He would borrow a truck from the "Uneeda Glass Company" on the Sunday before the beginning of the festival, pile us and a few of our friends, along with some saws and axes, into the cab, and head west on Macon Road to Harry Kaminsky's farm — a gentrified house, surrounded by dozens of acres of woodland, dotted with rusted out cars and tractors, an aging barn and decaying fences; dusty dirt roads and sagging power lines.

For the next few hours we would play at being lumberjacks, whacking away at pine branches and saplings, piles of fallen debris and underbrush. The limbs and smallish trees were lugged over to the truck and piled high, resting uncomfortably between the sides of the vehicle, towers built to hold glass securely, not the makings of a sukkah.

The one real thrill of the outing came on the trip back to the city, as we sat atop the fragrant pine chunks, bouncing about joyfully whenever we hit a dip in the highway. It was all sort of a holiday roller-coaster and the admission was simply a bit of sweat.

By late afternoon we were back at Shearith Israel, climbing the metal framework of the permanent sukkah that we’d crown with our day’s work. The rest is a bit vague – someone would cover the sides with canvas and youngsters would decorate the expansive space with bits of fruit and drawings made during Hebrew school.

I know there were services we attended and recall that each year one of the highlights of the holiday was receiving a length of sugar cane – go figure! It all comes together sweetly now, a euphonic blend of Judaica, Paul Bunyanesque work and family tradition.

The sweetest memory, of course, is the stuff I disliked the most – tossing aside briars and banging away at sticky saplings that had a way of whipping across my arms and face.

I hated the work, but loved the company and would give almost anything this holiday to be able to spend a few additional sweaty hours with my father. He died over a decade ago. But Dad continues to hover about, especially when the days grow short, a chill fills the air and little huts start popping up across the Land of Cotton.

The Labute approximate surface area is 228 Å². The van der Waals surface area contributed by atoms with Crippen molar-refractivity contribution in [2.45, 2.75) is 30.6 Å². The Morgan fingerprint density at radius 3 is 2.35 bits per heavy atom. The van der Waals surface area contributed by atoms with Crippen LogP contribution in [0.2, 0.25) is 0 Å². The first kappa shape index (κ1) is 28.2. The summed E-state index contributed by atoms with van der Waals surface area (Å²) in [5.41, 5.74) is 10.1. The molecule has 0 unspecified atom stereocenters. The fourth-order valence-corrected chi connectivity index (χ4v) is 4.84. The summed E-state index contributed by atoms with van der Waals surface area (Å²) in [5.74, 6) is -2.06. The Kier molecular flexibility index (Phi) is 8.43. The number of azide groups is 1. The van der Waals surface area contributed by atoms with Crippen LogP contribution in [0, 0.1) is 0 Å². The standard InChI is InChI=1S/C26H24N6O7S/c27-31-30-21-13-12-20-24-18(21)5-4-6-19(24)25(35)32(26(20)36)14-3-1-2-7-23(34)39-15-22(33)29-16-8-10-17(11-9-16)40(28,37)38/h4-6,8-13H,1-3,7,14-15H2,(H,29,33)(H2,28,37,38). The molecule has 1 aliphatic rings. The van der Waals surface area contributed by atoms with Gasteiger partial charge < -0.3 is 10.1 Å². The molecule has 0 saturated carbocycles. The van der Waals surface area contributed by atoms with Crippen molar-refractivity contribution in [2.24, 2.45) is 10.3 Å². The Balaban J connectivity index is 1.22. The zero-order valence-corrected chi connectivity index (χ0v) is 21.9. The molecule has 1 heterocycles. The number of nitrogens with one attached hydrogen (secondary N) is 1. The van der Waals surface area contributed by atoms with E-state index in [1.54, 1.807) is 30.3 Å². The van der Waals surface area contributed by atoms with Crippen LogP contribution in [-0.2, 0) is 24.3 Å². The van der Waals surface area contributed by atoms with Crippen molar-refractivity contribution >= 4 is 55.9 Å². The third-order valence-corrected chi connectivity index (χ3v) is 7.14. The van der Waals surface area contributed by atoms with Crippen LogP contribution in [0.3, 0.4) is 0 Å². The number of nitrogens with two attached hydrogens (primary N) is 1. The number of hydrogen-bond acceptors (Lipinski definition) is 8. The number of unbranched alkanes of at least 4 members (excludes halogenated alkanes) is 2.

Wednesday, September 22, 2010

Life, death and the importance of Yizkor

A deep blue sky and the smell of freshly mowed grass, a wobbly screen door and a plastic plate filled with bits of scrambled egg. If asked to describe my first memories of life, these are the details I would offer, a glimpse of a time that is more illusion now than fact.

The years have spilled away and I reach back occasionally to that distant time, managing to recall the past only in a vague, impressionistic fashion – bits of color and light; the sound of laughter and tears; the rich, sweet smell of my mother’s perfume and pungent stench of my grandfather’s cigars.

Those sights, sounds and smells have mixed with thousands of others over the decades, bumping up against the natural forces and man-made events of the years to fashion my life. Of course I was part of the mix also, deciding for whatever reason to walk through the door on my left, the one that led to the road, the street and city, the country, world and universe that defines my life.

Each door and choice is different, if only marginally, but the path we choose leads off to what appears to be a distant horizon. That horizon today seems to be just around the bend and the distant place is now my childhood memories, grown dim.

This melancholy reverie is the work of my rabbi’s Yizkor sermon. He’s good at opening that place where time stands still, the tender spot – perhaps our soul – where hopes and dreams, memories of the past and the people who once lived there now rest comfortably.

The High Holy Days are all about life and death, and Yizkor, the memorial service of remembrance on Yom Kippur, is for me the most spiritual part of this sacred time. It’s unsettling and emotional and raises all those existential fears that we, as humans, spend an enormous amount of energy pushing aside as we race through life.

The other prayers of the holidays are often chanted with little meaning, offered up in a fashion that provide little connection for me in a world hurtling into the 21st Century. The prayers of Yizkor, meanwhile, words spoken for the dead, are always filled with life and emotion.

My rabbi’s words once again played with all this stuff of life and death, reminding us that all our days are numbered. The time will come when the sand in the hour glass will ultimately run out, and in those moments when the light grows dim, perhaps our last thoughts will be the children’s verse he used to punctuate his point: Life is but a dream.